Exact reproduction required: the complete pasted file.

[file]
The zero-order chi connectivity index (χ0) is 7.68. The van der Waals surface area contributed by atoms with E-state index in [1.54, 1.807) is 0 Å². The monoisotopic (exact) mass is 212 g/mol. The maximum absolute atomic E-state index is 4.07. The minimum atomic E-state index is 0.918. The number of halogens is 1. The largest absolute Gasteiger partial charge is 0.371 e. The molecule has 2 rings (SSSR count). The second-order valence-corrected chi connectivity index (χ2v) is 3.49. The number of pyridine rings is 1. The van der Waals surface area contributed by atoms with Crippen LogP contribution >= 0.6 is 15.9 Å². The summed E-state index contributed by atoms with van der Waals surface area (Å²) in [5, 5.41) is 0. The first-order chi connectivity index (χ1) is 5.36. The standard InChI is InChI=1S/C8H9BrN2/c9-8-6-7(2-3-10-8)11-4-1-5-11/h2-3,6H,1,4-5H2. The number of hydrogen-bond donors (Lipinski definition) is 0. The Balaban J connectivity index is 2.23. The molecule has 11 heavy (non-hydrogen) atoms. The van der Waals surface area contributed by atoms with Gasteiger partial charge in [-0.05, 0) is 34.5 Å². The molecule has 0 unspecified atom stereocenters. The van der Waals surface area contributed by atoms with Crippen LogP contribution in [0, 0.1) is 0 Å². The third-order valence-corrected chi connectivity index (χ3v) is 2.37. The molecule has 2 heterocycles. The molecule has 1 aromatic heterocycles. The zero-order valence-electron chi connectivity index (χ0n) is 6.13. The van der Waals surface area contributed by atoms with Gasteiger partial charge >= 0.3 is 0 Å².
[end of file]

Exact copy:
The zero-order chi connectivity index (χ0) is 7.68. The van der Waals surface area contributed by atoms with E-state index in [1.54, 1.807) is 0 Å². The monoisotopic (exact) mass is 212 g/mol. The maximum absolute atomic E-state index is 4.07. The minimum atomic E-state index is 0.918. The number of halogens is 1. The largest absolute Gasteiger partial charge is 0.371 e. The molecule has 2 rings (SSSR count). The second-order valence-corrected chi connectivity index (χ2v) is 3.49. The number of pyridine rings is 1. The van der Waals surface area contributed by atoms with Crippen LogP contribution >= 0.6 is 15.9 Å². The summed E-state index contributed by atoms with van der Waals surface area (Å²) in [5, 5.41) is 0. The first-order chi connectivity index (χ1) is 5.36. The standard InChI is InChI=1S/C8H9BrN2/c9-8-6-7(2-3-10-8)11-4-1-5-11/h2-3,6H,1,4-5H2. The number of hydrogen-bond donors (Lipinski definition) is 0. The Balaban J connectivity index is 2.23. The molecule has 11 heavy (non-hydrogen) atoms. The van der Waals surface area contributed by atoms with Gasteiger partial charge in [-0.05, 0) is 34.5 Å². The molecule has 0 unspecified atom stereocenters. The van der Waals surface area contributed by atoms with Crippen LogP contribution in [0, 0.1) is 0 Å². The third-order valence-corrected chi connectivity index (χ3v) is 2.37. The molecule has 2 heterocycles. The molecule has 1 aromatic heterocycles. The zero-order valence-electron chi connectivity index (χ0n) is 6.13. The van der Waals surface area contributed by atoms with Gasteiger partial charge >= 0.3 is 0 Å².